Film and TV

Past Their Prime: 5 Hilariously Unrealistic TV Teens

Nobody ever really plays their age in Hollywood, but there's no lie quite as big as when adults are passed off as teens on TV. It's understandable that producers would want to cast someone a little older if possible: They've probably got more acting and life experience to draw from, plus you don't have to worry about school or child labor laws if you hire someone over 18. And some actors actually do appear young enough for the illusion to work (Kristen Bell was 24 when Veronica Mars debuted, but damn if she didn't look like a convincing high schooler). But a lot of the time, you just get an adult awkwardly shoved into a kid's role, and that's when dramas become unintentional comedies. Some unrealistic TV teens fare better than others, but these are the worst of the worst. (All ages are pegged to the series' respective premiere dates.)

5. Charisma Carpenter, Buffy the Vampire Slayer Actual age: 26 Character's age: 16 As you'll see, many actors asked to play teens are a good decade beyond their actual teenage years. When Buffy the Vampire Slayer debuted on The WB in March 1997, the characters were all sophomores in high school. That means Cordelia Chase was probably 16, maybe even 15. Yet Charisma Carpenter was born in July 1970, meaning she was 26 when the show premiered and just a couple of months away from turning 27. She didn't look remotely like a high schooler, and as the show went on, she looked less and less like a teen and more like, well, a woman in her early 30s. When the spinoff Angel launched in October 1999, Carpenter went with the new show, and though the stories paid lip service to her character's age for a few episodes, producers eventually dropped all semblance of pretending she was 19 and let her dress and act her age. It works if you don't think about it too much.

4. Taylor Kitsch, Friday Night Lights Actual age: 25 Character's age: 15 Taylor Kitsch is in the kind of shape no human should be in. Born in April 1981, he was 25 years old when Friday Night Lights debuted in October 2006, even though his character, Tim Riggins, was just a sophomore at the time. (Sophomore characters are big in high school series. It gives the creators three years of stories before graduation, plus an easy out for the characters and a simple way to bring in new ones.) He never really looked 15 -- at the absolute best, he could have passed for 22 -- and his adulthood only became more pronounced as the show went on. By the time Tim left high school and tried to make life work at Riggins Rigs, Kitsch was treated like any other adult on the show.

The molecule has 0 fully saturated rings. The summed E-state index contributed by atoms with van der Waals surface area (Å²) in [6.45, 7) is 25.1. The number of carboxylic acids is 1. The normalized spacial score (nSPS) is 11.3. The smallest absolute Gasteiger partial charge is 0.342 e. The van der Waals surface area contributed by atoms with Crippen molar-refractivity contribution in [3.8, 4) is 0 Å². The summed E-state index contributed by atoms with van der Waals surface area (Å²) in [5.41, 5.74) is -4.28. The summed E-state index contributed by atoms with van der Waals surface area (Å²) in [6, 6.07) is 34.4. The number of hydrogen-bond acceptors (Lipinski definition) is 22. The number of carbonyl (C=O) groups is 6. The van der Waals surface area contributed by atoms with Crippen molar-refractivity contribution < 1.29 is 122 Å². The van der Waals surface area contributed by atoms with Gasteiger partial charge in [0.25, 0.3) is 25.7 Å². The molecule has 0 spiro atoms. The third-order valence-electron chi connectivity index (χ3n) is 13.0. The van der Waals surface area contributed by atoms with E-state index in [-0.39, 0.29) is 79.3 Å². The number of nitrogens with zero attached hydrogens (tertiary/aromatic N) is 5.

3. Keiko Agena, Gilmore Girls Actual age: 26 Character's age: 15 Keiko Agena almost pulled a Kristen Bell. She looked young when Gilmore Girls launched in fall 2000, and she had the baby face and high energy of a teen. But she was already a solid ten years past her character Lane's age, and eight years older than co-star (and more believable teen) Alexis Bledel. Gilmore Girls liked its non-teens, too: Milo Ventimiglia was already in his 20s when he played the teenage Jess (who was much better than the wet sock that is Jared Padalecki, but that's a whole other thing).

2. Henry Winkler, Happy Days Actual age: 28 Character's age: 18 Henry Winkler's problem (such as it was) was that he never remotely passed for younger than his age. Born in October 1945, he was 28 when Happy Days hit the airwaves in January 1974, and he looked just about every day of it. There's nothing wrong with that, really, except that Fonzie was supposed to be a kind of teen or post-teen hood. By the end of the show, he was pushing 40. Guess that shark-jumping didn't pay off.

1. Gabrielle Carteris, Beverly Hills, 90210 Actual age: 29 Character's age: 15 Andrea Zuckerman wore big glasses and mom jeans, which didn't help her look young, but there was really nothing to be done. Gabrielle Carteris was born in January 1961, making her 29 playing 15 (!!) when Beverly Hills, 90210 debuted on Fox in October 1990. You read that right: She was about double the age of her character. Luke Perry was pretty egregiously old, too -- he was 24 when the show debuted but he looked older, because Luke Perry lives hard -- but Carteris was the worst. As the show aged, so did she, and it became increasingly ludicrous to watch a woman in her 30s act like she was emotionally invested in prom. She left the show after the fifth season to host a talk show, but since you aren't recording Gabrielle on your DVR, you know how that turned out.

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Daniel Carlson
Contact: Daniel Carlson